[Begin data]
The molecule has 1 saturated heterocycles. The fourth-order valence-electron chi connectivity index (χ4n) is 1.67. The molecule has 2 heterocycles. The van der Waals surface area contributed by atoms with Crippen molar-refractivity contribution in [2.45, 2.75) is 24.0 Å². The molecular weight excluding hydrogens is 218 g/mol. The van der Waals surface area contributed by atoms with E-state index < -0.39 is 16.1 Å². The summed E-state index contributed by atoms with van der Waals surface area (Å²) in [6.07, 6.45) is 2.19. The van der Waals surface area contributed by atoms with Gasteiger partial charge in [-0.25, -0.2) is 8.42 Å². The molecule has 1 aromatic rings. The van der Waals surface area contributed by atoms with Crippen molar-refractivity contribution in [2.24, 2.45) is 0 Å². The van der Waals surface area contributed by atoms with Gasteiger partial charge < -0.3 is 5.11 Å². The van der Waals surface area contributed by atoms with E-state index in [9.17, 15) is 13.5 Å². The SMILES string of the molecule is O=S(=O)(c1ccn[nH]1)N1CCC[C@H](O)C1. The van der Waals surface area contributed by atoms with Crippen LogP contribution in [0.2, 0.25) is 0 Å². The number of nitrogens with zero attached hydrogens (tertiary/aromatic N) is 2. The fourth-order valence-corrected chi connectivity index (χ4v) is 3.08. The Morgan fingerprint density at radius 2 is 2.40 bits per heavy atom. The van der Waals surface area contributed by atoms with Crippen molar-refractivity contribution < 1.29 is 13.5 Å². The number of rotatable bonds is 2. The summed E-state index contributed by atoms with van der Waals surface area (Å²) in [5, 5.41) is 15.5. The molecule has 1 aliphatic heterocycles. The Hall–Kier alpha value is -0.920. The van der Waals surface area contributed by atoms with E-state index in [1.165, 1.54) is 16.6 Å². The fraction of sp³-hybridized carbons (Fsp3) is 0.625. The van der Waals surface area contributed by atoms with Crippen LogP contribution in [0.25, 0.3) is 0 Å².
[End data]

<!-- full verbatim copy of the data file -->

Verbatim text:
The molecule has 1 saturated heterocycles. The fourth-order valence-electron chi connectivity index (χ4n) is 1.67. The molecule has 2 heterocycles. The van der Waals surface area contributed by atoms with Crippen molar-refractivity contribution in [2.45, 2.75) is 24.0 Å². The molecular weight excluding hydrogens is 218 g/mol. The van der Waals surface area contributed by atoms with E-state index < -0.39 is 16.1 Å². The summed E-state index contributed by atoms with van der Waals surface area (Å²) in [6.07, 6.45) is 2.19. The van der Waals surface area contributed by atoms with Gasteiger partial charge in [-0.25, -0.2) is 8.42 Å². The molecule has 1 aromatic rings. The van der Waals surface area contributed by atoms with Crippen molar-refractivity contribution in [2.24, 2.45) is 0 Å². The van der Waals surface area contributed by atoms with Gasteiger partial charge < -0.3 is 5.11 Å². The van der Waals surface area contributed by atoms with E-state index in [9.17, 15) is 13.5 Å². The SMILES string of the molecule is O=S(=O)(c1ccn[nH]1)N1CCC[C@H](O)C1. The van der Waals surface area contributed by atoms with Crippen LogP contribution in [0.2, 0.25) is 0 Å². The number of nitrogens with zero attached hydrogens (tertiary/aromatic N) is 2. The fourth-order valence-corrected chi connectivity index (χ4v) is 3.08. The Morgan fingerprint density at radius 2 is 2.40 bits per heavy atom. The van der Waals surface area contributed by atoms with Crippen molar-refractivity contribution < 1.29 is 13.5 Å². The number of rotatable bonds is 2. The summed E-state index contributed by atoms with van der Waals surface area (Å²) in [5, 5.41) is 15.5. The molecule has 1 aliphatic heterocycles. The Hall–Kier alpha value is -0.920. The van der Waals surface area contributed by atoms with E-state index in [1.165, 1.54) is 16.6 Å². The fraction of sp³-hybridized carbons (Fsp3) is 0.625. The van der Waals surface area contributed by atoms with Crippen LogP contribution in [0.25, 0.3) is 0 Å².